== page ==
|Another thing that became popular in the 1950s were Blue Jeans…
James Dean wore them in Rebel Without a Cause. They made them extra blue for the movie. BTW The little orange thread on Levi Strauss jeans is trademarked. It helps make the brand recognizable and also matches the copper rivets.
|Movies feature skylines, and different cities have landscapes of artistic buildings… but we don’t see them in overhead views of Los Angeles… For a long time, All skyscrapers, or any building over 13 stories tall in Los Angeles. The only exception was Los Angeles City Hall, which was built in 1928. In 1974, a law was passed so that “Each building shall have a rooftop emergency helicopter landing facility in a location approved by the Fire Chief.” They changed that law in 2014, partly for the additional office and apartment space, but also the reality that they only used it once for a fire.
|During the filming of The Rocky Horror Picture Show, the crew held an easter egg hunt on set. Some of the eggs that weren’t found can actually be seen in the film. This is probably the origin of the term in a pop-culture sense.
|The Deer Hunter in 1978 was the first film to use Oscars as a marketing tool. Being too depressing for the box office, it did screenings for film critics and Academy members. It gained nine nominations and won Best Picture, and then that was used to make it a commercial success.
|On October 28, 1956, Elvis Presley got a polio vaccine on TV.
|The @ symbol was chosen for the first electronic mail because the developer, Ray Tomlinson, “was mostly looking for a symbol that wasn’t used much.”
|Strange people have been collecting strange things forever – The First thing sold eBay was a Laser Pointer, that was broken. Pierre Omidyar, one of the owners of eBay set it up for auction to test out the system. He told the guy who bought it, because it was broken, that he’d take it back. The buyer wanted to keep it. He told Pierre that he collected broken laser pointers. That was in 1995.
|Beauty and the Beast and Rumpelstiltskin are about 4,000 years old; the oldest fairy tale, The Smith and the Devil, is estimated to be 6,000 years old
|Yogi Bear was one of several Hanna-Barbera characters to have a collar. This allowed animators to keep his body static, redrawing only his head in each frame when he spoke—a method that reduced the number of drawings needed for a seven-minute cartoon from around 14,000 to around 2,000.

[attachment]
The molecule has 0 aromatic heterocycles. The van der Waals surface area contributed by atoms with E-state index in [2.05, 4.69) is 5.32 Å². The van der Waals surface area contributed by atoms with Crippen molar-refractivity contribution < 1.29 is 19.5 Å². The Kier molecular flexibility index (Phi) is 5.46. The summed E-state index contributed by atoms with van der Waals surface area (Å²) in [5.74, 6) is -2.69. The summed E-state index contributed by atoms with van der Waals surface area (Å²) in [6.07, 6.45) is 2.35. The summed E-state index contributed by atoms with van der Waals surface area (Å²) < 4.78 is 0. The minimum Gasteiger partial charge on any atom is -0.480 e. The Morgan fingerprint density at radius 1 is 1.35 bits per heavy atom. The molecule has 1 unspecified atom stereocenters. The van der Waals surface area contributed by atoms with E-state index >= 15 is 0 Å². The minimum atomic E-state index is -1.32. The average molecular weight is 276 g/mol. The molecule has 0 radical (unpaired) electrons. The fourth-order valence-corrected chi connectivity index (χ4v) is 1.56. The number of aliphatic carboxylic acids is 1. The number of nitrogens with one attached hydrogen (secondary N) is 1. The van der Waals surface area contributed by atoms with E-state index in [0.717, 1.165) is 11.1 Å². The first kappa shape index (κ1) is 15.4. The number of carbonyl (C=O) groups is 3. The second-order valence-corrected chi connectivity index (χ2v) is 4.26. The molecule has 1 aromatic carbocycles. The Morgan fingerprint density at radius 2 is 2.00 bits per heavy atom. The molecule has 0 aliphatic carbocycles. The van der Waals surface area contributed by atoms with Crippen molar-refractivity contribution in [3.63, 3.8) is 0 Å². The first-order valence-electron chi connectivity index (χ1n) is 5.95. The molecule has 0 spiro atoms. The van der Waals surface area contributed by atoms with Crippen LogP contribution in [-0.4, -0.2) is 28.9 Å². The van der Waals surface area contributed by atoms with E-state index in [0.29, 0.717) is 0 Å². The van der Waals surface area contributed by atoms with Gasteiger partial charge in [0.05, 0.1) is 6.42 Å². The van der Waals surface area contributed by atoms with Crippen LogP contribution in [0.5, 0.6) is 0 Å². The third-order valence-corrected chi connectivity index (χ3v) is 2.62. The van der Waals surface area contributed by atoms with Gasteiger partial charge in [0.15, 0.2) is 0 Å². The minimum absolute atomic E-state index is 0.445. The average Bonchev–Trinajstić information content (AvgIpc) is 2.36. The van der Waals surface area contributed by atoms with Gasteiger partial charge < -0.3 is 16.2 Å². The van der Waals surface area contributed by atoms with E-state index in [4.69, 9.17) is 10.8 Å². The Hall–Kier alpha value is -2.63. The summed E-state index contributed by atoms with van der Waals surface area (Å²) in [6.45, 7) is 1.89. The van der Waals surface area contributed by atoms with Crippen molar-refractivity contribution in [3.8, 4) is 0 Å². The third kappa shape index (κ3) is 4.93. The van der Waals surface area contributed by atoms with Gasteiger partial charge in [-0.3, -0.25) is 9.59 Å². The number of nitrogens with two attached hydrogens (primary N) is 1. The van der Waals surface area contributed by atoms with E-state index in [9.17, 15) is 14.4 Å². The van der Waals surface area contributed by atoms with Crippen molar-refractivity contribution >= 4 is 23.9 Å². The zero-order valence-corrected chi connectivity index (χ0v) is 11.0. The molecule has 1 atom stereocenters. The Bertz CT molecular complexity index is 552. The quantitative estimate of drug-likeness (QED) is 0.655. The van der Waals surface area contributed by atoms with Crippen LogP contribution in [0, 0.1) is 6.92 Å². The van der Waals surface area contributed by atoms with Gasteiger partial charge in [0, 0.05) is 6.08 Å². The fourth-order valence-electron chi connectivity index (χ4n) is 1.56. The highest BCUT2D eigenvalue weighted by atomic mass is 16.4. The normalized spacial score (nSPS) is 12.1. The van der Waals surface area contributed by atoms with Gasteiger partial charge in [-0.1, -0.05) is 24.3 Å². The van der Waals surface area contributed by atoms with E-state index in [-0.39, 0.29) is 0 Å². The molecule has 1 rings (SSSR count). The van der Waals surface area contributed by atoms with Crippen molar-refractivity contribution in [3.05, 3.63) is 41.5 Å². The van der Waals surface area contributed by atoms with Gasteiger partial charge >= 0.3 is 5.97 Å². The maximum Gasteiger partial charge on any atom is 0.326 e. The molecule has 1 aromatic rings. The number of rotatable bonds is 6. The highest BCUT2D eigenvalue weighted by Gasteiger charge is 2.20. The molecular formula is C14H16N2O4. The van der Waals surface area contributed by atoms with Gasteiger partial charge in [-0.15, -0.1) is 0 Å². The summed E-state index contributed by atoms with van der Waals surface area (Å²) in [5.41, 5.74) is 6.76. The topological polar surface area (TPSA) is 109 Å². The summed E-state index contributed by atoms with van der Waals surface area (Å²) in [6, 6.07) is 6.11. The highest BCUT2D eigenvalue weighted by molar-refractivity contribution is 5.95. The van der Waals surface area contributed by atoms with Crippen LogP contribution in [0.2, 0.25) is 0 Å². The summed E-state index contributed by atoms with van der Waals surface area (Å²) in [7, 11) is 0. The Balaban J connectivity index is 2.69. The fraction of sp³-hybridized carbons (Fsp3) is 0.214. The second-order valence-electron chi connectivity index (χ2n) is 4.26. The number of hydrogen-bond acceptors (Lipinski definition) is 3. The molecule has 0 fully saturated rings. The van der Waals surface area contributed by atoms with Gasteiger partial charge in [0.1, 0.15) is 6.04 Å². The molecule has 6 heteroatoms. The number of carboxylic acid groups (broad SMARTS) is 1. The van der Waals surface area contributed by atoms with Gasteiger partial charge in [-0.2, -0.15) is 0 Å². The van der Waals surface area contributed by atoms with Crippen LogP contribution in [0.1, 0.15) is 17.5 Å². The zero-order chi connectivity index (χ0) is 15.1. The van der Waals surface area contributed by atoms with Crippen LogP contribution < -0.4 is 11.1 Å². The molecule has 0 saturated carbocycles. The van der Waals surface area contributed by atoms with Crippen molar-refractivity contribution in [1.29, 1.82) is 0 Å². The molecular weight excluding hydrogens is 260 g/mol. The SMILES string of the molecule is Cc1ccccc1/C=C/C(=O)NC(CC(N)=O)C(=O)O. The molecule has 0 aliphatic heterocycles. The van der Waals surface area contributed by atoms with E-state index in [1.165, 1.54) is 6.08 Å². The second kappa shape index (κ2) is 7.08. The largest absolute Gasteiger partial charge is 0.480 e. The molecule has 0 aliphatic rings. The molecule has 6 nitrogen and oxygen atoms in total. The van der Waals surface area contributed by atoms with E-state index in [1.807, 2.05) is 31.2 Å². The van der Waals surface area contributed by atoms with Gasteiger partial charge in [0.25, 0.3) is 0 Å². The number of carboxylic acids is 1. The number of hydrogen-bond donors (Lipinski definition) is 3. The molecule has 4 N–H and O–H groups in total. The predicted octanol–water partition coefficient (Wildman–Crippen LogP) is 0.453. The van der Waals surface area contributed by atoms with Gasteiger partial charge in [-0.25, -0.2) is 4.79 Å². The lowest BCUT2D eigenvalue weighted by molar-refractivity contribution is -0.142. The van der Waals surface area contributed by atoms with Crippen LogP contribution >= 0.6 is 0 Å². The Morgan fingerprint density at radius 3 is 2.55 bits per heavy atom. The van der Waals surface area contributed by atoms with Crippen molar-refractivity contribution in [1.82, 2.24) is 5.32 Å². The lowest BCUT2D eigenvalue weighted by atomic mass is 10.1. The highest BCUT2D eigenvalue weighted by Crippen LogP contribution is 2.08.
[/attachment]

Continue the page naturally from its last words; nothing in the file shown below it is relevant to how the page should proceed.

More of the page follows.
|The official language of the United States isn’t English. It has no official language because the Founding Fathers deemed it unnecessary to designate one.
|1936 had one of the coldest winters and one of the hottest summers in the United States. North Dakota saw extremes of -60 F and 121 F that year.
|Atomic tests were a tourist draw in 1950s Las Vegas. They advertised detonation times and best viewing spots to see the massive flash and mushroom cloud from the bomb test site, about 65 miles away. Casinos flaunted their north-facing vistas, offering special atomic cocktail” drinks and “Dawn Bomb Parties.” They went in until 1963 when the Limited Test Ban Treaty ended above-ground nuclear trials.
|The dumpster was patented in 1935 by the Dempster Brothers. The first front-loading garbage truck that made use of dumpsters was called the Dempster Dumpmaster.
|The first public High Five was between Dusty Baker and Glenn Burke of the Los Angeles Dodgers on October 2, 1977.
|The “tradition” of spending several months’ salary on an engagement ring was a marketing campaign created by De Beers in 1938. Philadelphia ad agency N.W. Ayer set out to “create a situation where almost every person pledging marriage feels compelled to acquire a diamond engagement ring.” Before WWII, only 10% of engagement rings contained diamonds. By the end of the 20th Century, 80% did.
|They tell you that you get an “unlimited minutes per month” phone plan, but you only get up to 44,640 minutes per month
|Spiral Staircases- are typically designed to go counter-clockwise so that soldiers and knights had a right-handed advantage when protecting their castles.
|Only five babies were born in the London subway. One of them is talk show host, Jerry Springer.
|Germany has the only tree in the world with its own mailing address. It’s known as the Bridegroom Oak, and it receives about 1000 letters per year from singles looking for love. Anyone can take letters from the tree and respond. They estimate that it’s responsible for over 100 marriages.
|Pencils are yellow because, in the 19th century, the best graphite came from China. Because yellow was a royal color in China, pencil companies began to color their pencils yellow to show both high quality and an association with China.
|“Fart” is one of the oldest words in the English language, and can be traced back to its Proto-Indo-European roots through its cognates in other European languages and Sanskrit (3-4000 years ago). The word is considered merely a common profanity with an often humorous connotation.
|The painting of The Last Supper by Leonardo da Vinci is actually 15 feet by 29 feet in size.
|In 1980, with less than 5 seconds on the clock and a tied score, college basketball player Les Henson made a full-court field goal, setting a record of 89 feet, 3 inches. Virginia Tech beat Florida State 79-77.